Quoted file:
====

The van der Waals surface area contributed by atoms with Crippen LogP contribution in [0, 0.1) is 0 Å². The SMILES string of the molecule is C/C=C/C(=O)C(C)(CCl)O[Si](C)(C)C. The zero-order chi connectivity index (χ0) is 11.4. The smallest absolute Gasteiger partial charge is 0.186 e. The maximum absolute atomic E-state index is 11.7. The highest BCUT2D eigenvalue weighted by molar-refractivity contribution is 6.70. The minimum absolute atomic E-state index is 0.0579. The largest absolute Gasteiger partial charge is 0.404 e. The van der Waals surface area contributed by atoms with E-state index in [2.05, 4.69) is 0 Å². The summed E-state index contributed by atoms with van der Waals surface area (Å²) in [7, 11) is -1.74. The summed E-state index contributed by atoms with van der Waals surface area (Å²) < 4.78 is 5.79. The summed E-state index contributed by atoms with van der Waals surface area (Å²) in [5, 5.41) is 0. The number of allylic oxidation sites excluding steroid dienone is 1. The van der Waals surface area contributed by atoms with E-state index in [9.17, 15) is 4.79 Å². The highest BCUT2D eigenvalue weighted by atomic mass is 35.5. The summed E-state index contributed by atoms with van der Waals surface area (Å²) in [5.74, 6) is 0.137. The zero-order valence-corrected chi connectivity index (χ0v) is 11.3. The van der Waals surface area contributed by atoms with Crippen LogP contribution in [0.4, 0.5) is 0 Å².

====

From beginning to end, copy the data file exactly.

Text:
The van der Waals surface area contributed by atoms with Crippen LogP contribution in [0, 0.1) is 0 Å². The SMILES string of the molecule is C/C=C/C(=O)C(C)(CCl)O[Si](C)(C)C. The zero-order chi connectivity index (χ0) is 11.4. The smallest absolute Gasteiger partial charge is 0.186 e. The maximum absolute atomic E-state index is 11.7. The highest BCUT2D eigenvalue weighted by molar-refractivity contribution is 6.70. The minimum absolute atomic E-state index is 0.0579. The largest absolute Gasteiger partial charge is 0.404 e. The van der Waals surface area contributed by atoms with E-state index in [2.05, 4.69) is 0 Å². The summed E-state index contributed by atoms with van der Waals surface area (Å²) in [7, 11) is -1.74. The summed E-state index contributed by atoms with van der Waals surface area (Å²) < 4.78 is 5.79. The summed E-state index contributed by atoms with van der Waals surface area (Å²) in [5, 5.41) is 0. The number of allylic oxidation sites excluding steroid dienone is 1. The van der Waals surface area contributed by atoms with E-state index in [9.17, 15) is 4.79 Å². The highest BCUT2D eigenvalue weighted by atomic mass is 35.5. The summed E-state index contributed by atoms with van der Waals surface area (Å²) in [5.74, 6) is 0.137. The zero-order valence-corrected chi connectivity index (χ0v) is 11.3. The van der Waals surface area contributed by atoms with Crippen LogP contribution in [0.4, 0.5) is 0 Å².